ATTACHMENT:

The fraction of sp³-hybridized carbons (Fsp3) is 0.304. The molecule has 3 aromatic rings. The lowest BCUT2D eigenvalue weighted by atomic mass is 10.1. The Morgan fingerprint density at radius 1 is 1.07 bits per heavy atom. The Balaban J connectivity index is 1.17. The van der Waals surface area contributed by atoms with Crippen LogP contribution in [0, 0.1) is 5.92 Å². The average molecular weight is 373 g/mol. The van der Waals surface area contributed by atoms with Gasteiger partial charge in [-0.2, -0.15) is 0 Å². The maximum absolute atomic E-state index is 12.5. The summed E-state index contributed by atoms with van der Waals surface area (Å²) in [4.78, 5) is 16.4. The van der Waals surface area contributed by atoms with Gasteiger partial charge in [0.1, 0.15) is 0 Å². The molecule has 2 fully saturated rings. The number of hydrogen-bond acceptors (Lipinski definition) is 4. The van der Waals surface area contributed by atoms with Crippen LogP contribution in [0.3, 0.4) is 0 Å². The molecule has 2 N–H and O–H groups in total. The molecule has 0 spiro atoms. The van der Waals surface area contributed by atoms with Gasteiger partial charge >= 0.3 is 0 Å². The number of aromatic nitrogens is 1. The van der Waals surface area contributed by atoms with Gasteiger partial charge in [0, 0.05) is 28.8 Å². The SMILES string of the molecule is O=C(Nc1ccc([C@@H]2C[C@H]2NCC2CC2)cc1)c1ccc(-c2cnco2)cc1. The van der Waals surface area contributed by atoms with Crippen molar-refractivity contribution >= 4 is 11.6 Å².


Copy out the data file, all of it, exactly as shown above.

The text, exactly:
The fraction of sp³-hybridized carbons (Fsp3) is 0.304. The molecule has 3 aromatic rings. The lowest BCUT2D eigenvalue weighted by atomic mass is 10.1. The Morgan fingerprint density at radius 1 is 1.07 bits per heavy atom. The Balaban J connectivity index is 1.17. The van der Waals surface area contributed by atoms with Crippen LogP contribution in [0, 0.1) is 5.92 Å². The average molecular weight is 373 g/mol. The van der Waals surface area contributed by atoms with Gasteiger partial charge in [-0.2, -0.15) is 0 Å². The maximum absolute atomic E-state index is 12.5. The summed E-state index contributed by atoms with van der Waals surface area (Å²) in [4.78, 5) is 16.4. The van der Waals surface area contributed by atoms with Gasteiger partial charge in [0.1, 0.15) is 0 Å². The molecule has 2 fully saturated rings. The number of hydrogen-bond acceptors (Lipinski definition) is 4. The van der Waals surface area contributed by atoms with Crippen LogP contribution in [0.3, 0.4) is 0 Å². The molecule has 2 N–H and O–H groups in total. The molecule has 0 spiro atoms. The van der Waals surface area contributed by atoms with Gasteiger partial charge >= 0.3 is 0 Å². The number of aromatic nitrogens is 1. The van der Waals surface area contributed by atoms with Gasteiger partial charge in [0, 0.05) is 28.8 Å². The SMILES string of the molecule is O=C(Nc1ccc([C@@H]2C[C@H]2NCC2CC2)cc1)c1ccc(-c2cnco2)cc1. The van der Waals surface area contributed by atoms with Crippen molar-refractivity contribution >= 4 is 11.6 Å².